President's Park

President's Park, located in Washington, D.C., United States, includes the White House, a visitor center, Lafayette Park, and the Ellipse. President's Park was the original name of Lafayette Park and Square. The current President's Park is administered by the National Park Service.

White HouseEdit

Main gallery: White House.

White House Visitor CenterEdit

Lafayette Park (President's Park North)Edit

Lafayette Park has been used as a race track, a graveyard, a zoo, a slave market, an encampment for soldiers during the War of 1812, and many political protests and celebrations. Andrew Jackson Downing landscaped Lafayette Park in 1851 in the picturesque style. Today's plan, with its five large statues, dates from the 1930s. In the center stands Clark Mills' equestrian statue of President Andrew Jackson, erected in 1853; in the four corners are statues of Revolutionary War heroes: France's General Marquis Gilbert de Lafayette and Major General Comte Jean de Rochambeau; Poland's General Thaddeus Kosciuszko; Prussia's Major General Baron Friedrich Wilhelm von Steuben.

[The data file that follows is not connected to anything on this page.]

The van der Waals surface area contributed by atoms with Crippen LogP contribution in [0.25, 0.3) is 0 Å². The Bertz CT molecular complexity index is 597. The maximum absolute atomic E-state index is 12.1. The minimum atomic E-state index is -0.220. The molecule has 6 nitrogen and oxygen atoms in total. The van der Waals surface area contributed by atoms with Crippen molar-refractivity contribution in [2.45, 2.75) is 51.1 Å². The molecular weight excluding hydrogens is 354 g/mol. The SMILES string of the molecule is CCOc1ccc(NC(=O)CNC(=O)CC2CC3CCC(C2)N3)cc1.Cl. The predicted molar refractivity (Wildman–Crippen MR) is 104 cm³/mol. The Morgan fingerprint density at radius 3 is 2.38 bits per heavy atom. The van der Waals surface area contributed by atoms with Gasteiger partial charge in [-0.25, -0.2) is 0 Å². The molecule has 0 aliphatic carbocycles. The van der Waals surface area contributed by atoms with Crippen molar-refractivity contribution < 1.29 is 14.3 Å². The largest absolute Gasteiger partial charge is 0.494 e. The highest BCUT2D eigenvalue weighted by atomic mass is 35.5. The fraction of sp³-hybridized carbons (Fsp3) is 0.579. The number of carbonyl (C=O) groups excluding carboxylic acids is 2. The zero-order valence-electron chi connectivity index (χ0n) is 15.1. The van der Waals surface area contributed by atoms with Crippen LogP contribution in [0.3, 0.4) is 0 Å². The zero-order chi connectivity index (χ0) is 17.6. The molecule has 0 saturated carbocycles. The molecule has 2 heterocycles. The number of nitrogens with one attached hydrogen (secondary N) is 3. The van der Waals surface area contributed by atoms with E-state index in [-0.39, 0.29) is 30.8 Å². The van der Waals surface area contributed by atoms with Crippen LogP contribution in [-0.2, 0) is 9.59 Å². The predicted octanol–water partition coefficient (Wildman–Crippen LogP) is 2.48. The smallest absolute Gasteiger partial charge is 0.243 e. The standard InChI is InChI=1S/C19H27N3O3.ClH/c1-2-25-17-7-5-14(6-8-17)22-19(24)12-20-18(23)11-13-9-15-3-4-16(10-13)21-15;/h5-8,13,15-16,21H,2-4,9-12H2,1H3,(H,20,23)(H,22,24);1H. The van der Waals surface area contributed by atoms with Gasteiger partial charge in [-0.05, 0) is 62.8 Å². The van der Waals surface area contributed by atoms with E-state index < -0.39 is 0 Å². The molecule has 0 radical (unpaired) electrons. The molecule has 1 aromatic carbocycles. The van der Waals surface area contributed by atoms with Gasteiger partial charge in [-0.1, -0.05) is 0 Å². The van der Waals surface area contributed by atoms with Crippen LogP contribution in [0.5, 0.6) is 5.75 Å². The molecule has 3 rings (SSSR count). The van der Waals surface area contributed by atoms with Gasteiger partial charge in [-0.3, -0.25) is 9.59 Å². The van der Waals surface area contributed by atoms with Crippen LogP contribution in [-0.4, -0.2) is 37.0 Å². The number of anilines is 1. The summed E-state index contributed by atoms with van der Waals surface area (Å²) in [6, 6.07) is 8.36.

The Ellipse (President's Park South)Edit

The Ellipse was created in 1791, and intended to be a public park. Its use has varied over the years, however, and it originally served as a landfill. During the American Civil War, it was used as a corral. In 1867, the United States Army Corps of Engineers began to landscape and grade it into a park-like field. Baseball fields and tennis courts occupied the site for several decades until 1990. As of 2012, it is occasionally used for some sporting events, demonstrations, and university graduation ceremonies. Since 1954, the National Christmas Tree (United States)|National Christmas Tree and attendant holiday events have been located on The Ellipse.

Not depicted here are The Ellipse Visitor Pavilion, the Enid Haupt Fountains, and the Original Patentees Memorial.

Last modified on 27 May 2012, at 16:26